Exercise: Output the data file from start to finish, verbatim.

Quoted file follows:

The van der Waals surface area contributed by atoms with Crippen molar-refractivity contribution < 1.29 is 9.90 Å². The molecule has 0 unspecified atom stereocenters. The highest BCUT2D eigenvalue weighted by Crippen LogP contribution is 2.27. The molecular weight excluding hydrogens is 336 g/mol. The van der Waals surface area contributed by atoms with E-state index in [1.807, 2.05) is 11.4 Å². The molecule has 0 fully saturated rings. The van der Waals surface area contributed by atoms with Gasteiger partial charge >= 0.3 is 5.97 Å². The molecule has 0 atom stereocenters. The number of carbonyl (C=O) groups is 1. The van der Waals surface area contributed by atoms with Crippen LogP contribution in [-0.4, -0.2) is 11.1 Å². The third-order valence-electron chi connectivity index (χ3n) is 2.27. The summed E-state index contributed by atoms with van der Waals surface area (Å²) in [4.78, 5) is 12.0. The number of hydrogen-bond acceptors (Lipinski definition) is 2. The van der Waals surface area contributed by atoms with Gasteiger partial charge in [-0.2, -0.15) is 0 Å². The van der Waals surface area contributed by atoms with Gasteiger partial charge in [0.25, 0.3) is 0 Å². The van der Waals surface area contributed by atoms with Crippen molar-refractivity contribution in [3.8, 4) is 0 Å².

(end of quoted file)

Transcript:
The van der Waals surface area contributed by atoms with Crippen molar-refractivity contribution < 1.29 is 9.90 Å². The molecule has 0 unspecified atom stereocenters. The highest BCUT2D eigenvalue weighted by Crippen LogP contribution is 2.27. The molecular weight excluding hydrogens is 336 g/mol. The van der Waals surface area contributed by atoms with E-state index in [1.807, 2.05) is 11.4 Å². The molecule has 0 fully saturated rings. The van der Waals surface area contributed by atoms with Gasteiger partial charge >= 0.3 is 5.97 Å². The molecule has 0 atom stereocenters. The number of carbonyl (C=O) groups is 1. The van der Waals surface area contributed by atoms with Crippen LogP contribution in [-0.4, -0.2) is 11.1 Å². The third-order valence-electron chi connectivity index (χ3n) is 2.27. The summed E-state index contributed by atoms with van der Waals surface area (Å²) in [4.78, 5) is 12.0. The number of hydrogen-bond acceptors (Lipinski definition) is 2. The van der Waals surface area contributed by atoms with Gasteiger partial charge in [-0.2, -0.15) is 0 Å². The van der Waals surface area contributed by atoms with Gasteiger partial charge in [0.25, 0.3) is 0 Å². The van der Waals surface area contributed by atoms with Crippen molar-refractivity contribution in [3.8, 4) is 0 Å².